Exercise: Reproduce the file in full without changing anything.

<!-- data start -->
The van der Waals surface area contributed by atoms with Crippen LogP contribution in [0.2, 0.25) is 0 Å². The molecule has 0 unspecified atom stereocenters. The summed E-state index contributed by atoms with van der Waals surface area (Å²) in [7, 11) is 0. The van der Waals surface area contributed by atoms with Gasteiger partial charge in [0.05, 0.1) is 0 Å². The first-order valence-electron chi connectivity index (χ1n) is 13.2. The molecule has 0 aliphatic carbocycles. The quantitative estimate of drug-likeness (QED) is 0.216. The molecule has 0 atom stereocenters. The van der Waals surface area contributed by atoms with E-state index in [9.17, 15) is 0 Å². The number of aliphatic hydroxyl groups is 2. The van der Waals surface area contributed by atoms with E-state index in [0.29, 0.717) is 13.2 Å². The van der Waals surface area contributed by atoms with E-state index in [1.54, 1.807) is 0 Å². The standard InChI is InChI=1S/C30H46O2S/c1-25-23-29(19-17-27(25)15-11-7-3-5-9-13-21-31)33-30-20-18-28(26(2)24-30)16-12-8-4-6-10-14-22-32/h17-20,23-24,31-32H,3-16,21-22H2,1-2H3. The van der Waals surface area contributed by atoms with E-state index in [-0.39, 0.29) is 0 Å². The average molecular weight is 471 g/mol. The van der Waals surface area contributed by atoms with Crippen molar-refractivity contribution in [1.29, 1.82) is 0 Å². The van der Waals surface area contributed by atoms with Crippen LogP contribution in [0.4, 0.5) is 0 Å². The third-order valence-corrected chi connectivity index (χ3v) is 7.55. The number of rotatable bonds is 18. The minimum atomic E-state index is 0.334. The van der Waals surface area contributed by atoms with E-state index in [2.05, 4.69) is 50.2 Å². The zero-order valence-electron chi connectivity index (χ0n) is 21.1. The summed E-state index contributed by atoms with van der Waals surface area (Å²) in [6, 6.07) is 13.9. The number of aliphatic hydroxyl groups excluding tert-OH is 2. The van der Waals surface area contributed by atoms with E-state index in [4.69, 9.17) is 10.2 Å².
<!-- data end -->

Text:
The van der Waals surface area contributed by atoms with Crippen LogP contribution in [0.2, 0.25) is 0 Å². The molecule has 0 unspecified atom stereocenters. The summed E-state index contributed by atoms with van der Waals surface area (Å²) in [7, 11) is 0. The van der Waals surface area contributed by atoms with Gasteiger partial charge in [0.05, 0.1) is 0 Å². The first-order valence-electron chi connectivity index (χ1n) is 13.2. The molecule has 0 aliphatic carbocycles. The quantitative estimate of drug-likeness (QED) is 0.216. The molecule has 0 atom stereocenters. The van der Waals surface area contributed by atoms with E-state index in [9.17, 15) is 0 Å². The number of aliphatic hydroxyl groups is 2. The van der Waals surface area contributed by atoms with E-state index in [0.29, 0.717) is 13.2 Å². The van der Waals surface area contributed by atoms with E-state index in [1.54, 1.807) is 0 Å². The standard InChI is InChI=1S/C30H46O2S/c1-25-23-29(19-17-27(25)15-11-7-3-5-9-13-21-31)33-30-20-18-28(26(2)24-30)16-12-8-4-6-10-14-22-32/h17-20,23-24,31-32H,3-16,21-22H2,1-2H3. The van der Waals surface area contributed by atoms with E-state index in [-0.39, 0.29) is 0 Å². The average molecular weight is 471 g/mol. The van der Waals surface area contributed by atoms with Crippen molar-refractivity contribution in [1.29, 1.82) is 0 Å². The van der Waals surface area contributed by atoms with Crippen LogP contribution in [0.4, 0.5) is 0 Å². The third-order valence-corrected chi connectivity index (χ3v) is 7.55. The number of rotatable bonds is 18. The minimum atomic E-state index is 0.334. The van der Waals surface area contributed by atoms with E-state index in [2.05, 4.69) is 50.2 Å². The zero-order valence-electron chi connectivity index (χ0n) is 21.1. The summed E-state index contributed by atoms with van der Waals surface area (Å²) in [6, 6.07) is 13.9. The number of aliphatic hydroxyl groups excluding tert-OH is 2. The van der Waals surface area contributed by atoms with E-state index in [4.69, 9.17) is 10.2 Å².